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Say I have two minimum-phase filters:

$$\frac{A(z)}{B(z)} \: \text{ and } \: \frac{C(z)}{D(z)}$$

That is, the roots of $A(z)$, $B(z)$, $C(z)$ and $D(z)$ are all in the stable region.

If add them together:

$$\frac{A(z)}{B(z)} + \frac{C(z)}{D(z)} = \frac{A(z)D(z) + C(z)B(z)}{B(z) D(z)}$$

The result is causal, and stable (because the roots of $B(z) D(z)$ are also in the stable region). But it might not be minimum-phase, because the numerator $A(z)D(z) + C(z)B(z)$ can (in general) have zeroes outside the stable region.

What conditions are required for this summed filter to also be minimum-phase?

EDIT: I found a sufficient but not necessary condition here, but that's not quite what I was hoping for

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Just looking at it I can see it's related to control theory. If you make a contrived open-loop gain $$H(z) = \frac{A(z)D(z)}{B(z)C(z)}$$ and then wrap it with unity-gain feedback, you get $$G(z) = \frac{A(z)B(z)C(z)D(z)}{A(z)D(z) + B(z)C(z)}$$.

So any stability test that takes $H(z)$ as an open-loop gain will equally be a test to see if your sum is a minimum-phase system. If you have some parameter variation then you could use root-locus plots, Bode plot or Nyquist plot analysis, or robust control methods to determine the amount of variation that could be tolerated while keeping the system minimum phase.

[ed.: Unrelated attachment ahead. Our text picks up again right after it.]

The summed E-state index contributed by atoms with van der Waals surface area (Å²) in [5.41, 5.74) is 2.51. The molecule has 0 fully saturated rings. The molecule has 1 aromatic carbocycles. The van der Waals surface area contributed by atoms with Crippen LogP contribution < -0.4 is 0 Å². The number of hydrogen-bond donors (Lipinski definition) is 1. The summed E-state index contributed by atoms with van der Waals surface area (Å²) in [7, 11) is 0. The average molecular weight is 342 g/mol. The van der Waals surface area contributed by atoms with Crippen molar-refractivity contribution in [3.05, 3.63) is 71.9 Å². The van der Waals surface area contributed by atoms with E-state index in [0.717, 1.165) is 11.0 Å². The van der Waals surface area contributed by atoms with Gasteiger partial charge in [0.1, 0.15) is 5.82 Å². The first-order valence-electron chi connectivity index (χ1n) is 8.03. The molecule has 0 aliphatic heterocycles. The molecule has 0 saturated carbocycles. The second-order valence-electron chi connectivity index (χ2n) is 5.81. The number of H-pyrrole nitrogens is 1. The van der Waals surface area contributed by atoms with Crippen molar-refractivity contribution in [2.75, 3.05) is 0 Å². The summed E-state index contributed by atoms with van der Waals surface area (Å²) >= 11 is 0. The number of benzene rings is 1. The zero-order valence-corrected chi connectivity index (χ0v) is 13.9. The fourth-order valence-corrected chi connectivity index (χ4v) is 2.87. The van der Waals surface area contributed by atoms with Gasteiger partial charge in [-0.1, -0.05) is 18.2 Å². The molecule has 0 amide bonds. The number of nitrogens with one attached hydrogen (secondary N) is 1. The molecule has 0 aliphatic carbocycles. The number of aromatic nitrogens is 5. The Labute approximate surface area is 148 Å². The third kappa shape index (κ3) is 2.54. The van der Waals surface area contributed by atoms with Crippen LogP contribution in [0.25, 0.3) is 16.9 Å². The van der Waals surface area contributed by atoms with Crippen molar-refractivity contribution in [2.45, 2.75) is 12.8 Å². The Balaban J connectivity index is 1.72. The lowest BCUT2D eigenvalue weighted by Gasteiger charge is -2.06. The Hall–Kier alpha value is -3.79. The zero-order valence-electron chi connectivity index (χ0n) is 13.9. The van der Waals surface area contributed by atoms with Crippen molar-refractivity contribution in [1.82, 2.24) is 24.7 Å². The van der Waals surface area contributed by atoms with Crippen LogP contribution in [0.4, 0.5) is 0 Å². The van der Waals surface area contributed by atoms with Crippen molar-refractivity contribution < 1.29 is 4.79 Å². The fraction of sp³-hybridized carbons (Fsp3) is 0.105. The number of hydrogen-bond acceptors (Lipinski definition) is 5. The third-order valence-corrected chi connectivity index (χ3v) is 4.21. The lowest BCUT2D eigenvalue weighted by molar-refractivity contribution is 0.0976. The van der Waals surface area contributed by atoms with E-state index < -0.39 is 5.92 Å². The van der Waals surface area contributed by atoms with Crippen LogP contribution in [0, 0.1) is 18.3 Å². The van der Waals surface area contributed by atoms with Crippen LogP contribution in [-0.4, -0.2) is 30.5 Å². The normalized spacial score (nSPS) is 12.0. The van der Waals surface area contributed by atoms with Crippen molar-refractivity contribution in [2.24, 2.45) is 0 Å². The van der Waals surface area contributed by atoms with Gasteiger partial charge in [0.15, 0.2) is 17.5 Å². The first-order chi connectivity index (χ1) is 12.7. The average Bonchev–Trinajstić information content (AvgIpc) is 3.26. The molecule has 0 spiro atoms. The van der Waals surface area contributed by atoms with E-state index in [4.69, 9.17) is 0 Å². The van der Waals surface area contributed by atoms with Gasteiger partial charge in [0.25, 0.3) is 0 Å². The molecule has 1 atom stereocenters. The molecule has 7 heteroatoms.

As an example, if you let your transfer function be $$k\frac{A(z)}{B(z)} + \frac{C(z)}{D(z)}$$ then you could easily cast this as a root-locus problem, and with a bit of effort you could put it into Bode plot form or feed it into a robust control solution that's designed to work in the $z$ domain.

There's probably a more direct path from here to there than going through control theory, but my hammer says "control theory" on it, and by gosh your problem is looking a lot like a nail to me!

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I don't think you will have much luck there. Minimum phase means that all the roots of all polynomials $A,B,C,D$ are inside the unit circle. That means that the product of two polynomials will also have their roots inside the unit circle so $A \cdot D$, $B \cdot C$, and $B \cdot D$ are all good.

However it's NOT good for $A \cdot D + B \cdot C$. The roots of a sum of polynomials is an iffy problem and there is no easy way to express them as the roots of the individual polynomials. See https://math.stackexchange.com/questions/1789320/roots-of-sum-of-two-polynomials-with-known-roots

I'm afraid that you need to slog through this one at a time on a case by case basis

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  • $\begingroup$ So you're saying a complete answer might not exist, just a bunch of separate sufficient-but-not-necessary individual cases? $\endgroup$
    – cloudfeet
    Nov 30 '20 at 20:17
  • $\begingroup$ What I'm saying that for each individual case you have to plug in the actual numbers, calculate the roots of the numerator polynomial and determine whether they are all inside the unit circle or not. $\endgroup$
    – Hilmar
    Dec 1 '20 at 13:30
  • $\begingroup$ Yeah - there are definitely some general cases where we know the answer without doing that, as I linked in the question, but they're only a partial answer. $\endgroup$
    – cloudfeet
    Dec 2 '20 at 18:41

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